Trust and the web (or Mahalo adding citations)

One of the main inspirations for Mahalo was the lack of trust users were expressing they had in current online services. When we old-school folks started in the Web business back in ’94 the internet was synonymous with quality and truth. Today? Well, I think we all know that folks look at the internet as a suspect source for information – perhaps even dangerous. This is, of course, one sided. There are tons of amazing, trustworthy sites, but as the number of less-trustworthy ones increases the % of trusted sites gets smaller. This exacerbates the perception of the internet as a trusted source of information.

A recent study covered in TechCrunch showed trust in search taking a nose dive:

  • The survey found that only 51% of people trust information provided by search engines, down from 62% in 2006. Google, as tshe most popular search engine in the United States, isn’t trusted by nearly half (49%) of the people who use it, an interesting result.

We realize this at Mahalo, and we see trust as the most important benefit human-powered guidance services (aka machine search + human search). As such we’re going through our entire database of 50,000 Guide pages an putting citations on them. It will take the rest of the summer, but it’s clearly worth it.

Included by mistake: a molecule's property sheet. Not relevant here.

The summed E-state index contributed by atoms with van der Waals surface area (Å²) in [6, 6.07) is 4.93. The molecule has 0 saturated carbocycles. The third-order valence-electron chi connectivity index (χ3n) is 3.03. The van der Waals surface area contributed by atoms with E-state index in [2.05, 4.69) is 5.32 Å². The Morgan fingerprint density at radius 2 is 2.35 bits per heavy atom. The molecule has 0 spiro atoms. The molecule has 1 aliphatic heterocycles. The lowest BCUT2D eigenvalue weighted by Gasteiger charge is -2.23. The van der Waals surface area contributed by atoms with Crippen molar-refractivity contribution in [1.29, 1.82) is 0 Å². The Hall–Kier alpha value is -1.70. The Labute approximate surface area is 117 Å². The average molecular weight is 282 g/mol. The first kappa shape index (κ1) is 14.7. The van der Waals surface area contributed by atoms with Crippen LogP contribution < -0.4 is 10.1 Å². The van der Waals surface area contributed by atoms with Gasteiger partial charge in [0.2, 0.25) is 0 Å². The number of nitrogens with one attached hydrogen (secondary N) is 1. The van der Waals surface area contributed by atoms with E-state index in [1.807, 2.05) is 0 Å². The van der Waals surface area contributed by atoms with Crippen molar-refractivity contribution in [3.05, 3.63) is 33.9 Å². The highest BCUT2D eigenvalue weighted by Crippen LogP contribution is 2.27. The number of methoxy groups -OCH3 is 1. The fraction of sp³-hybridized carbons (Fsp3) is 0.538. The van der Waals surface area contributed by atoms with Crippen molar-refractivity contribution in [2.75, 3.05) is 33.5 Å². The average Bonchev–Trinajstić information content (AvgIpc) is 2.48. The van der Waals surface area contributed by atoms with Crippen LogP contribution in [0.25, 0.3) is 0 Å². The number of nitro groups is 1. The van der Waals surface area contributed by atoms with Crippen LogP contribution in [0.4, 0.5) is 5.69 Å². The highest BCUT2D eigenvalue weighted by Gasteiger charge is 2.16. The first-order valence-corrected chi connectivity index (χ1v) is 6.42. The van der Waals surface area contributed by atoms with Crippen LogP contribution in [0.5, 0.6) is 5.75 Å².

You can see the citations we’re testing in the Guide Note on the left for The Catcher in the Rye. If you click on the citations numbers you jump to the citation section at the bottom of the page. clicking the up arrow at the bottom of the page sends you back to the top of the page where the citation is located (similar to Wikipedia).

Again, none of this is revolutionary, but as Mahalo grows we’ve realized the more trusted and complete the pages are, the more users will buy into using Mahalo for certain types of searches.

Right now our history, travel, entertainment, and video game pages are really great. Over the next four years (we’ve just started year two of the five-year Mahalo plan) they should be the best page on the internet for an average person to start their research.

That, is the evolved goal of Mahalo: to be the best starting place for the most common search terms. If you’re going to start researching The Catcher in the Rye we want you to start at Mahalo (or come to Mahalo via Google, Yahoo, or Wikipedia).

Anyway, this should hep the wildwest nature of the open Guide Notes we started next week.

We’ll keep you posted.

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